Viewpoint: Human challenge trials – volunteers intentionally infected with COVID-19 – are ‘uninformative, unnecessary and unethical’

vaccine
Credit: David Greedy

Deliberately infecting volunteers with SARS-CoV-2 to test the efficacy of vaccine candidates is unnecessary, uninformative, and unethical.

[O]ne prominent British researcher recently opined that there is only a 50% chance that enough people in the United Kingdom will be infected with the virus for the University of Oxford vaccine field trial (as currently designed) to yield a statistically significant result… On an average day, close to 100,000 newly confirmed cases are reported worldwide, and I cannot recall another disease for which such a number was insufficient for a field trial of a drug or vaccine. Surely, with more time and patience, a real test is possible.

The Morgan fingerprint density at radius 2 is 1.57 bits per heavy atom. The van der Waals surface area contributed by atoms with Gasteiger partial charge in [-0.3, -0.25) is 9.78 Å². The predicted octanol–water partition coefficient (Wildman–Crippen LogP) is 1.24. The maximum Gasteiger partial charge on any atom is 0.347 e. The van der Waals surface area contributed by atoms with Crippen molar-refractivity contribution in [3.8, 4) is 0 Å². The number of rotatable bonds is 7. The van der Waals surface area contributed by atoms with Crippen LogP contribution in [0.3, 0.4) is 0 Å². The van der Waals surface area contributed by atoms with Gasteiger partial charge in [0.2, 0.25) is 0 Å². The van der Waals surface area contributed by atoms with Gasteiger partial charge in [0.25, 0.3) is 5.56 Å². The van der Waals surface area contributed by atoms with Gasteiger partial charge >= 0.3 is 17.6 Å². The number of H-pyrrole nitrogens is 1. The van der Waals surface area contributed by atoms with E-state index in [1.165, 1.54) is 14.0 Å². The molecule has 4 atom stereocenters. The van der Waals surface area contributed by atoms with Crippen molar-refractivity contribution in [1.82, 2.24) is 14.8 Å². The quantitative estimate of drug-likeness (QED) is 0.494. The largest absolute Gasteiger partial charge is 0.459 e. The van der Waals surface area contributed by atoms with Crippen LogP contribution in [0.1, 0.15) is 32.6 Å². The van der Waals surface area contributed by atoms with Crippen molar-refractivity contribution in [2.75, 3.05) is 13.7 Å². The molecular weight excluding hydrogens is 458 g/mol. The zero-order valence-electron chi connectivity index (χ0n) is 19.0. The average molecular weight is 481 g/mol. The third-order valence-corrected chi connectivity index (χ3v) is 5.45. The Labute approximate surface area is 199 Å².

Challenge studies are also uninformative. To the best of my knowledge, all current protocols for vaccine trials envisage enrolling only young, healthy adults. This is understandable from a recruitment perspective, but COVID-19 morbidity and mortality are highest among the elderly, who have a plethora of underlying chronic diseases.

Related article:  'The fittest among us?': Why are preteens at lowest risk from coronavirus?

If such trials are unnecessary, uninformative, and dangerous, then they are by definition unethical. I fear that in the rush to find a “medical miracle” to end the pandemic’s toll in human lives and livelihoods, we will jeopardize the centuries-old moral imperative to do no harm, possibly destroying trust in the integrity of science and medicine for generations to come.

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